Accordingly, I’m unilaterally pulling down the Get FISA Right logo and replacing it with “What’s Wrong Baby” for the time being.  (The logo and slogan are a reference to the John Carpenter movie “They Live”; yes, it’s over the top, but at least it recognizes who our political foes include.  Think of it as a declaration of independence.)

It might well be a better, simpler alternative to delete this site altogether — “Strike another match, go start anew.” That won’t bother me too much, but we did some worthwhile things along the line here that maybe deserve to be preserved — fundraising for Feingold, the ads at the 2008 conventions and later, attempts to inform ourselves and others about the politics and policy of surveillance and civil liberties.

One way or another, we have to step back and realize that to “Get FISA Right,” we will first need to get “Get FISA Right” right. That starts with ditching a painfully embarrassing logo,  revising our “About” statement, consigning the old one to the archives,  and going from there.

The floor is yours.

(Originally posted as “This site sucks; that’s over, one way or the other”)
Old “blavatar”:



Old header:


3 Responses to End of an era at Get FISA Right

  1. (The changes to the header and “blavatar” for this blog are reversible; the images used until now for those items remain available to blog authors and admins as .jpg files in “media”.)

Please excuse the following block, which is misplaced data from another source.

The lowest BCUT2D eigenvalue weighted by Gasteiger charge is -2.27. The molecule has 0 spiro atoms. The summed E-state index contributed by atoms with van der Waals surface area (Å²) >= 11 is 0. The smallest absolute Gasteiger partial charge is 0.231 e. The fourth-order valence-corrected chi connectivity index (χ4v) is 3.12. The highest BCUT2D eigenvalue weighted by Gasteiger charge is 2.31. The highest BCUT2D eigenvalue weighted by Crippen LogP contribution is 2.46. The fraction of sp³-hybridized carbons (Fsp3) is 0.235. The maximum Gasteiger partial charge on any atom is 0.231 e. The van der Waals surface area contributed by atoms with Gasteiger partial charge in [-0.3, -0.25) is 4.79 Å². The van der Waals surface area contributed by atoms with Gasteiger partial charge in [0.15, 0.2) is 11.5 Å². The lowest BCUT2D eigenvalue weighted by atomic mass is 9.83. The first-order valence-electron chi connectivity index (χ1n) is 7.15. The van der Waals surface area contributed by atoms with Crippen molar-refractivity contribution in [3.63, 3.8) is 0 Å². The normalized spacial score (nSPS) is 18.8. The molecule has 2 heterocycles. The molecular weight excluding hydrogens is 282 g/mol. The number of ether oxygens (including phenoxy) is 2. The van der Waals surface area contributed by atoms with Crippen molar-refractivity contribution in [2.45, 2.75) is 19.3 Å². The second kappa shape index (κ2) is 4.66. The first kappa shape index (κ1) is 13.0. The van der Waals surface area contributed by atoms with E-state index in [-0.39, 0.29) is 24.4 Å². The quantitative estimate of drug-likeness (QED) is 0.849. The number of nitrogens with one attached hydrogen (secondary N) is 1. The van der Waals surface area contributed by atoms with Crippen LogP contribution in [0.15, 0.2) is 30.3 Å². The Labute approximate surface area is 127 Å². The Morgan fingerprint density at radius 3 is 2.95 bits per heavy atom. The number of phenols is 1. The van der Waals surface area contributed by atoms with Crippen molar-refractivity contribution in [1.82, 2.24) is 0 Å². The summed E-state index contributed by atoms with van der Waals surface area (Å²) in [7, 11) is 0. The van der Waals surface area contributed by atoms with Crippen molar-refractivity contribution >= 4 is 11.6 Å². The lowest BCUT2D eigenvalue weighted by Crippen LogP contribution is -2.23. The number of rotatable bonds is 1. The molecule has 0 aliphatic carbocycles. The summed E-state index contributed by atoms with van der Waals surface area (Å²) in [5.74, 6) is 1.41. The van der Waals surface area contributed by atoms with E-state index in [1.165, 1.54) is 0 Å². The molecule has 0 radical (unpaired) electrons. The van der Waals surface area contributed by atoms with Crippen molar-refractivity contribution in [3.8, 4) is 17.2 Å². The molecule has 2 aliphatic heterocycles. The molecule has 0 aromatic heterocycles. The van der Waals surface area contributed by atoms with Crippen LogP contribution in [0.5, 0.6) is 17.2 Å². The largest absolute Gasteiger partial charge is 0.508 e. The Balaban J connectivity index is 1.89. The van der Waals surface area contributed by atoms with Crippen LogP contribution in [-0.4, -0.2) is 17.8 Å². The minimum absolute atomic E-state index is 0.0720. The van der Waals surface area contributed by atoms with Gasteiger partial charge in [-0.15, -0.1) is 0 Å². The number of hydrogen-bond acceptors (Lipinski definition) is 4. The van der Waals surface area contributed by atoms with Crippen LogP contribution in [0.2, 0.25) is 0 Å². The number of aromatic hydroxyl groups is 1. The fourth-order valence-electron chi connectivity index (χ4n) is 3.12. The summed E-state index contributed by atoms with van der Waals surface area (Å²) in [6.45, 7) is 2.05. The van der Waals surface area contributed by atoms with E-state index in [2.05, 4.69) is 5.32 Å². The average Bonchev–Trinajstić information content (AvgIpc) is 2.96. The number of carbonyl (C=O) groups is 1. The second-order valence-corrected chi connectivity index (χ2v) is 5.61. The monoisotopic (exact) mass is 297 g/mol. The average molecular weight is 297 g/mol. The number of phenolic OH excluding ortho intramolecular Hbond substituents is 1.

2. Bob Jacobson says:

    Well put, Thomas. I ceased working for the cause when it became apparent that we were basically talking to ourselves, that the 1984 (as in Orwell) scenario was more in keeping with the reality of America in the 21st Century than Mr. Smith Goes to Washington. The President has been in on this scam from the time he first voted for the FISA Amendment in 2008 contrary to every political campaign statement he made in its regard. Of course, this isn’t the only instance in which Obama has gone back on his word or simply invented new words, but it is grievous and will plague America and the American people for the foreseeable duration of the Republic.

    It a small act of resistance, but an act nonetheless when no one else is acting, to take down the headers so that there is no excuse that this was a fair fight of contending ideas. No, it was and remains an example of tyranny imposing its own sense of right and wrong on the people, like it or not, not once but over and over again. At least we are alert to the challenge if incapable immediately of answering it.

  3. sallijane says:

    Thanks for your changes, Thomas, and your comment, Bob. Things have certainly been disappointing since we started this site with so much rage and hope! I have been Occupying, at least sporadically, the last—well, not quite the full 18 months since “S17, 2011”, when Zuccotti Park became Liberty Square, but much of the time. Worked (-ing) on Keystone XL, single-payer health care, various other issues. I have been making people aware of Bradley Manning’s situation, WikiLeaks/Julian Assange, et al., but silent here.